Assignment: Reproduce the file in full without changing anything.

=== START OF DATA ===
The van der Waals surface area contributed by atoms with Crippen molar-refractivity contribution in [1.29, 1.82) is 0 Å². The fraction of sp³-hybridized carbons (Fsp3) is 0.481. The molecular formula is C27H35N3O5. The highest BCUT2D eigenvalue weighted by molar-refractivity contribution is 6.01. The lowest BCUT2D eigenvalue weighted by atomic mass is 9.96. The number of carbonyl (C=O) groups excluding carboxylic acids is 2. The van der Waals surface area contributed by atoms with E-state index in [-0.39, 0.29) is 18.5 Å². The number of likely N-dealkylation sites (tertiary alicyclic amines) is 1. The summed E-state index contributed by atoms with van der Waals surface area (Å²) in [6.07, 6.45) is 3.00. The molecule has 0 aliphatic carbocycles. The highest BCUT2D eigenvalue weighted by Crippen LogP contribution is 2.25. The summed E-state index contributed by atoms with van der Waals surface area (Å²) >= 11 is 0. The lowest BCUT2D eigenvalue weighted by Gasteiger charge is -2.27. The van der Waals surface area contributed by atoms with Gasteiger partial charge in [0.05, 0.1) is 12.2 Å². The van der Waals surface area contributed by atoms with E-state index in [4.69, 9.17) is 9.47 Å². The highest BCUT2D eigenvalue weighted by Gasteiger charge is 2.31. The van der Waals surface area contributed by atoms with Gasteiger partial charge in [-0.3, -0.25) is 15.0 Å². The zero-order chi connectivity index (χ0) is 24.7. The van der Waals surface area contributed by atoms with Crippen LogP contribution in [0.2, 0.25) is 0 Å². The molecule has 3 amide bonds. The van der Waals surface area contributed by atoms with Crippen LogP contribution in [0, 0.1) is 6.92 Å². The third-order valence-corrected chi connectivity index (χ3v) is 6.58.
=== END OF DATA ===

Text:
The van der Waals surface area contributed by atoms with Crippen molar-refractivity contribution in [1.29, 1.82) is 0 Å². The fraction of sp³-hybridized carbons (Fsp3) is 0.481. The molecular formula is C27H35N3O5. The highest BCUT2D eigenvalue weighted by molar-refractivity contribution is 6.01. The lowest BCUT2D eigenvalue weighted by atomic mass is 9.96. The number of carbonyl (C=O) groups excluding carboxylic acids is 2. The van der Waals surface area contributed by atoms with E-state index in [-0.39, 0.29) is 18.5 Å². The number of likely N-dealkylation sites (tertiary alicyclic amines) is 1. The summed E-state index contributed by atoms with van der Waals surface area (Å²) in [6.07, 6.45) is 3.00. The molecule has 0 aliphatic carbocycles. The highest BCUT2D eigenvalue weighted by Crippen LogP contribution is 2.25. The summed E-state index contributed by atoms with van der Waals surface area (Å²) >= 11 is 0. The lowest BCUT2D eigenvalue weighted by Gasteiger charge is -2.27. The van der Waals surface area contributed by atoms with Gasteiger partial charge in [0.05, 0.1) is 12.2 Å². The van der Waals surface area contributed by atoms with E-state index in [4.69, 9.17) is 9.47 Å². The highest BCUT2D eigenvalue weighted by Gasteiger charge is 2.31. The van der Waals surface area contributed by atoms with Gasteiger partial charge in [-0.3, -0.25) is 15.0 Å². The zero-order chi connectivity index (χ0) is 24.7. The van der Waals surface area contributed by atoms with Crippen LogP contribution in [0.2, 0.25) is 0 Å². The molecule has 3 amide bonds. The van der Waals surface area contributed by atoms with Crippen LogP contribution in [0, 0.1) is 6.92 Å². The third-order valence-corrected chi connectivity index (χ3v) is 6.58.